As global trade has grown exponentially over the previous two decades, and combined with the recent consumer trend toward online retail shopping and consumer-direct deliveries, freight and cargo distribution networks in many markets have undergone profound transformations. Shipping and logistics companies have, in many cases, transformed their supply and delivery networks to accommodate larger volumes of containerized goods arriving via marine ports and from domestic production facilities and then transferred to by rail, truck or barge to distribution hubs (e.g. "inland ports") for forwarding. Given the rise in volumes in containerized freight, from ports, it may not be possible (due to constrained space) or economically feasible (due to high costs) for shipping or logistics companies to process and transship cargoes on port properties. Therefore, in many cases containerized freight arriving at marine ports may be immediately forwarded by barge, train or truck to regional inland ports for further processing and transshipments. At these inland port facilities, the processing and regional transshipment and forwarding of freight can take place under favorable layout and cost conditions. Inland port facilities typically benefit from significantly more operational space (land area) availability for a more efficient operational layout and configuration; property, labor and drayage cost savings; and greater accessibility to on-site or proximate warehousing facilities. As freight volumes have constrained available space and demand has also driven up urban industrial property values near many seaport properties, development of regional inland ports in proximity to large consumer markets has become an increasingly attractive alternative. The most efficient multi-modal inland ports take advantage of confluence of inland waterways, rail and road (and perhaps airport) networks which facilitate the efficient transshipment and forwarding of freight (or warehousing, if necessary) to regional and local market destinations.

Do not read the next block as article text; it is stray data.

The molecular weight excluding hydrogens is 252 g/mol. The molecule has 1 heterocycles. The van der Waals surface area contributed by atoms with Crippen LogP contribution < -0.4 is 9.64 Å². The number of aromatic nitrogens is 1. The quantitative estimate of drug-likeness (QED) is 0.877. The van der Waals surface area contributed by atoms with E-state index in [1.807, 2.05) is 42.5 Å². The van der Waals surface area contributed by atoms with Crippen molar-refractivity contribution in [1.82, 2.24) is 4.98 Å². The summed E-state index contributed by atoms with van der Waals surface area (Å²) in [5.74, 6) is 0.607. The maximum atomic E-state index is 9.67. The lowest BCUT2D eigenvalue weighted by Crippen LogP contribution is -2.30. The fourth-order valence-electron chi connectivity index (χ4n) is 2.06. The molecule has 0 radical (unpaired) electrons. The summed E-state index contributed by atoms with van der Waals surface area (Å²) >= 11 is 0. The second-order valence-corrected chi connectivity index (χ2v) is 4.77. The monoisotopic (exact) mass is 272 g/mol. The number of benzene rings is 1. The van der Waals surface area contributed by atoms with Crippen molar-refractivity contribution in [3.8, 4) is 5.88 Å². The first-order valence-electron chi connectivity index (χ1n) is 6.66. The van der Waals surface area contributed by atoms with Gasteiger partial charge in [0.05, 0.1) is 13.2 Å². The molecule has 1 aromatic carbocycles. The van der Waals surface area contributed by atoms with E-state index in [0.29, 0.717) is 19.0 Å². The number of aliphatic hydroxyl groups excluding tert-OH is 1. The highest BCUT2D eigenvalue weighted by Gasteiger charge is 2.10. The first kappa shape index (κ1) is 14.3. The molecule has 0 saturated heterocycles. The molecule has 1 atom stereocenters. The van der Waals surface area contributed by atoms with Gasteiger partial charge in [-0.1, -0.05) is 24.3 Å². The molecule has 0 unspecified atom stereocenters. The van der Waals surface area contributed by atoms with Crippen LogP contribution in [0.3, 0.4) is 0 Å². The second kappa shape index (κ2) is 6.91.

In terms of outbound cargo and commodities, inland ports also functioned historically as "aggregator" facilities, where stores of local industrial and agricultural production, natural resources and bulk commodities could be stored until sufficient quantities were aggregated to allow shipment to distant markets by barge, railway or truck.
DCS experts cover all facets of the inland port sector. We assist both public and private sector clients in evaluating, planning, financing, developing, constructing, operating and managing all inland port, multi-modal terminal, transshipment warehousing facilities. In most cases, these types of facilities are privately owned and operated. However, in other situations such facilities may be owned by governmental entities and leased to private commercial tenants. In addition, we can also bring our global expertise and integrated advisory services ranging from maritime ports, railways, roadways, airports, real estate (warehousing & logistical) sector coverage. We can also assist our public sector clients with integrated regional transportation system planning and application of innovative rail and truck access infrastructure projects and use of intelligent transportation systems.
DCS experts can assist our public and private sector clients in evaluating, planning, financing, developing, constructing, operating and managing inland port, multi-modal and transshipment projects and assets. We have a great deal of experience with traditional public-sector project procurement models, including design-build (or engineering procurement and construction), design-build-finance, design-build-operate-maintain, design-build-finance-operate-maintain and long-term port operations & maintenance contracting models. Our expertise in the inland ports sector includes the full spectrum of contractual/ownership models ranging from conventional public sector procurement to privatizations and all variations of public-private partnership models. Complementing our inland ports sector focus, we also have experience advising on regional multi-modal transportation planning and coordination (inland ports, marine ports, road, rail, pipeline) and real estate (warehousing and logistical properties) and related multiple-access infrastructure.